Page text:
A recent decision by the Essex Superior Court reinforces just how difficult the law makes it for a disappointed “Retail Marijuana Establishment” (RME) applicant to challenge a municipality’s denial of a Host Community Agreement (HCA). At the same time, the case provides insight into the process courts will use to evaluate such challenges, and points to strategies for fashioning the strongest possible claim. The decision is important to future HCA applicants not as much for the upholding of the City’s decision, as it is for the process used by the Court in deciding the appeal, and tips for those seeking to challenge a municipality’s denial to enter an HCA.
The case arose when the mayor of Salem decided not to enter an HCA with plaintiff Mederi, Inc. Mederi challenged the City’s process alleging it was unfair, because successful applicants were those who “could best fill the City’s coffers, … agree to HCAs containing fees in excess of those allowed by the Act,” and engage in “backroom deals” with the City. In a 29-page decision (Mederi, Inc. v. City of Salem, et al., Essex Superior Court CA No. 1877CV01878) on the parties’ cross-motions for judgment on the pleadings, the Court recognized the substantial discretion granted to municipalities concerning the issuance of HCAs to applicants and upheld the decision by the mayor. The Court found that the issuance of HCAs is a discretionary action that could be challenged only on “the ‘arbitrary or capricious’ standard.” This discretionary action could be overturned, the Court held, only if the decision is unreasonable and made willfully “without consideration and in disregard of facts and circumstances” (quoting Long v. Commissioner of Pub. Safety, 26 Mass. App. Ct. 61 65 (1988)).
Here, the City published guidelines listing the criteria and the minimum expectations for any HCA. The Review Committee evaluated each of the eight applicants based on these criteria, and issued written memoranda supporting its decisions. The Court approved the City’s objectives of ensuring diversity of geography and neighborhood impact. It also held that the City’s decision to favor the most experienced and capable applicants—and those with sufficient financial assurances—provided a rational basis in its review of HCA applications.
While the Court’s upholding of the City’s action may have been predictable given the circumstances, the decision is important to disappointed HCA applicants nevertheless, because it provides a blueprint for any challenge to a municipality’s dealings with cannabis operators. First and foremost, is the need to include in the administrative record every possible document to support the appeal.
In an administrative record review case like this one, the burden is on the disappointed HCA applicant to provide evidence necessary to show that it met the criteria for an HCA, and not just to attack successful applicants or the process in general. Without demonstrating the applicant’s entitlement to the HCA based on the established criteria, the Court must defer to the decision making of the mayor and Review Committee.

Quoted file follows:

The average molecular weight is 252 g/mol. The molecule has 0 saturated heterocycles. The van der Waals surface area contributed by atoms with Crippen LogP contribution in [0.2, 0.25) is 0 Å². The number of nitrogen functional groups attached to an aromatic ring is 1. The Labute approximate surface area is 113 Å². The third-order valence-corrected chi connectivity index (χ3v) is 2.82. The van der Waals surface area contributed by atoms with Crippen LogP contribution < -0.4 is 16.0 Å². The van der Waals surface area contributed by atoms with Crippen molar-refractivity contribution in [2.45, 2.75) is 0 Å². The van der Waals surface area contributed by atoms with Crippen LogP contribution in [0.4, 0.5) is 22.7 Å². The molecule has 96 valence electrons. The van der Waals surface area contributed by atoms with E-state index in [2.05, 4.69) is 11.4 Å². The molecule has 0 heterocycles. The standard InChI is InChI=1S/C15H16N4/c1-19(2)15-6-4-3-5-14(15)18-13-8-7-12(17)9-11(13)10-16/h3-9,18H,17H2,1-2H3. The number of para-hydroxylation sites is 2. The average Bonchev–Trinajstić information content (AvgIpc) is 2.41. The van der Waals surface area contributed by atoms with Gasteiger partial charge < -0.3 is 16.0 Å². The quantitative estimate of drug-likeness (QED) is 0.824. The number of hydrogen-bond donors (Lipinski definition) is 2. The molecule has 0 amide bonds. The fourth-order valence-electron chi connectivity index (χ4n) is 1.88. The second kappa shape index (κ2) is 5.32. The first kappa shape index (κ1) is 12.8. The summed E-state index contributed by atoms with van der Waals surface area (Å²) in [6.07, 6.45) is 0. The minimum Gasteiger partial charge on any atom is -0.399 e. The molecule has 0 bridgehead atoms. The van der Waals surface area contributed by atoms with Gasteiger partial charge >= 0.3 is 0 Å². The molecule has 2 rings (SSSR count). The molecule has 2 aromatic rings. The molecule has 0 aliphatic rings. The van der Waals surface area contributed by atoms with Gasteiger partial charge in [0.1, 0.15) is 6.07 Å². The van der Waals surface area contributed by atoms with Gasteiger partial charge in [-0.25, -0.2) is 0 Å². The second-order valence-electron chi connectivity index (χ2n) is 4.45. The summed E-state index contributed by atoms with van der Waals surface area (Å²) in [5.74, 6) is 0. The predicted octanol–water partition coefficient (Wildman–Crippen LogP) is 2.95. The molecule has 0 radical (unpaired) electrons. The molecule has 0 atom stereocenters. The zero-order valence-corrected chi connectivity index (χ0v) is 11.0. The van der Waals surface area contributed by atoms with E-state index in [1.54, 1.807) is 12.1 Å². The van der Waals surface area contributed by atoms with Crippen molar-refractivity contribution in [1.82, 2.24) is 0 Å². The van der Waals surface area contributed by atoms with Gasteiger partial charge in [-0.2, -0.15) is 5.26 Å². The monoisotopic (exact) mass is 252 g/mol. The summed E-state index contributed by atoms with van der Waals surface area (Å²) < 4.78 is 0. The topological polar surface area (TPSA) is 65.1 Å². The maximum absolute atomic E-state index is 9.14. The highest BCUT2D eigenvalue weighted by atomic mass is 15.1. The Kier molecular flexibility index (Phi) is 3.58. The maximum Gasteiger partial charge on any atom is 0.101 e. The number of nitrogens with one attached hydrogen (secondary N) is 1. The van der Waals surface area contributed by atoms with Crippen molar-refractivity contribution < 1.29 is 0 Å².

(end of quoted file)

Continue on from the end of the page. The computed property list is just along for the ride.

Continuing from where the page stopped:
Even if Mederi’s charges that the successful applicants were those “who could best fill the City’s coffers” were true, the Court held they were not sufficient to find the Mayor’s discretionary decision was arbitrary or capricious. The Court found the Mayor had sufficient basis to limit the City to only four HCAs, with a “strong interest in ensuring the high quality of the entities with which they execute HCAs, and which, in turn, receive RME licenses from the CCC … and to effectively limit the number of RMEs that could operate in the same geographical area.”
** HCA Update **
The Mederi case is not a death knell for all challenges to municipalities. In fact, recent events suggest the tide is turning against municipalities that are acting capriciously. A little more than a week ago, Massachusetts legislators moved a bill forward to place stricter requirements on “unrestrained and expensive” HCAs that have the effect of harming social equity applicants. Sponsored by Sonia Chang-Diaz (D. Jamaica Plain), the bill “specifies that no financial obligations of any kind are permissible beyond the maximum 3% of gross sales fee.” The bill also provides that municipalities could waive the HCA requirement altogether in response to complaints by some municipal officials that the process was burdensome and duplicative of already established processes for business permitting. Next, the bill must pass the House and Senate as well as obtaining the Governor’s signature.
Julie Barry and William Burke are partners at Prince Lobel Tye, LLP, and members of the firm’s Litigation Department and Cannabis Group. For more information on this topic, contact Julie at 617-456-8090 or email email@example.com or Bill at 617-456-8025 or email firstname.lastname@example.org